The debate on the impact of heredity and environment on the growth and development of human beings has been going on for a long period of time now. Researchers have traced this ageless debate to as long a time ago as the 13th century. This implies that human beings, particularly researchers are yet to reach a consensus on the significance of nature and nurture on human development.
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Those who support the role of nature in human development argue that all behaviour is dictated by genetic or hereditary predispositions that are encoded from the time of conception (Plomin, Corley & Defries, 2007 443). The proponents of the role of nurture in the development of human behaviour emphasise the role of environment in which they are brought up in (Gopnik, 2004 1).
The essay seeks to explore the nature versus nurture debate in relation to the provision of appropriate learning experiences for children. It will then conclude that much of a child’s learning is influenced by both environmental as well as heredity factors.
Psychological researchers have been engaged in an unending debate on whether a child’s development is directly influenced by heredity and other biological factors or it is by the environment in which the child is born and raised. Both sides have advanced undisputable evidence to support their respective sides.
Of much concern among modern researchers is the determination of the degree of influence of nature and nurture on the development of a child and the provision of learning experiences (Gopnik, 2004 3). We shall focus on the impact of both sides of the debate on the child’s learning.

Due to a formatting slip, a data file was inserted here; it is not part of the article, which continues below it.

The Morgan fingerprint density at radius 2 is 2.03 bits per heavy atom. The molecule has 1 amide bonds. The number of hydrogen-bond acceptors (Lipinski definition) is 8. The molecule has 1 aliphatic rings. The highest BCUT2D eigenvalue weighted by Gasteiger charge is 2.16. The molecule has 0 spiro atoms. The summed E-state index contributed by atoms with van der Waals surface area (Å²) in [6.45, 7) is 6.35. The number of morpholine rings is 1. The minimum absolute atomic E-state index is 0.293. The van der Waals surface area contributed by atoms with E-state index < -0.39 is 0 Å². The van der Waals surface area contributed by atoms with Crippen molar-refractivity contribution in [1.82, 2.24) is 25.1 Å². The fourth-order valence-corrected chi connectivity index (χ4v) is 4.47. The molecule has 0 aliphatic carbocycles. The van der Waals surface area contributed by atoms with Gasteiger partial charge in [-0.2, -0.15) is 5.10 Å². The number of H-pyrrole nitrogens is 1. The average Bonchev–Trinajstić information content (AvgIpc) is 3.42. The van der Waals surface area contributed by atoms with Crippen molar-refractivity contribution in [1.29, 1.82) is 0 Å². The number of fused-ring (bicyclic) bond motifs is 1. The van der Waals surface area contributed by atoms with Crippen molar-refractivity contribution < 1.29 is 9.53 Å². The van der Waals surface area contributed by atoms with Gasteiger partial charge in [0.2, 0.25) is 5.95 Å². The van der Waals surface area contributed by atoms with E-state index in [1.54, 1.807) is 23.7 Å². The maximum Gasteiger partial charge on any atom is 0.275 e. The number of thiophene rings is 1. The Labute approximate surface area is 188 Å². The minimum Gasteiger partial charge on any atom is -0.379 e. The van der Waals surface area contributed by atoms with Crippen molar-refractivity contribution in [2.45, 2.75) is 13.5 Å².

The advocates of the nature theory of human behaviour argue that a child is born with inherent genetic traits that play a central role when it comes to the general development of the child.
They propose that nature provides the child with the necessary capabilities and capacities required for meaningful learning (Plomin et al., 2007 444). According to Gopnik, a renowned professor of psychology, it is by nature that a child is able to learn and influence the environment and interact with it as well (2004).
She argues strongly against the proposal by John Locke who said that a child is born with a blank mind known as “tabula rasa” on which experiences write on it (Plomin et al., 2007 449). Some of the qualities that have been identified as hereditary include; a persons height, behaviour, and intelligence quotient (IQ), among others.
Investigations conducted by nature theorists on twins who were raised in different environments revealed that they could still exhibit notable similarities. The findings further indicated that measures of personality as well as that of temperament, leisure-time and occupational preferences, and attitudes towards social life were much similar among the twins (Plomin et al., 2007 451).This study, therefore, supports the argument that nature plays a great role in child development.
To contrast, another study was conducted on adopted children who shared the same family environment but no genetic relationship. The findings revealed very minimal similarities among the children, but significant similarities with their actual parents (Gopnik, 2004 23). This emphasises the role of genetic factors in the growth and development of human persons.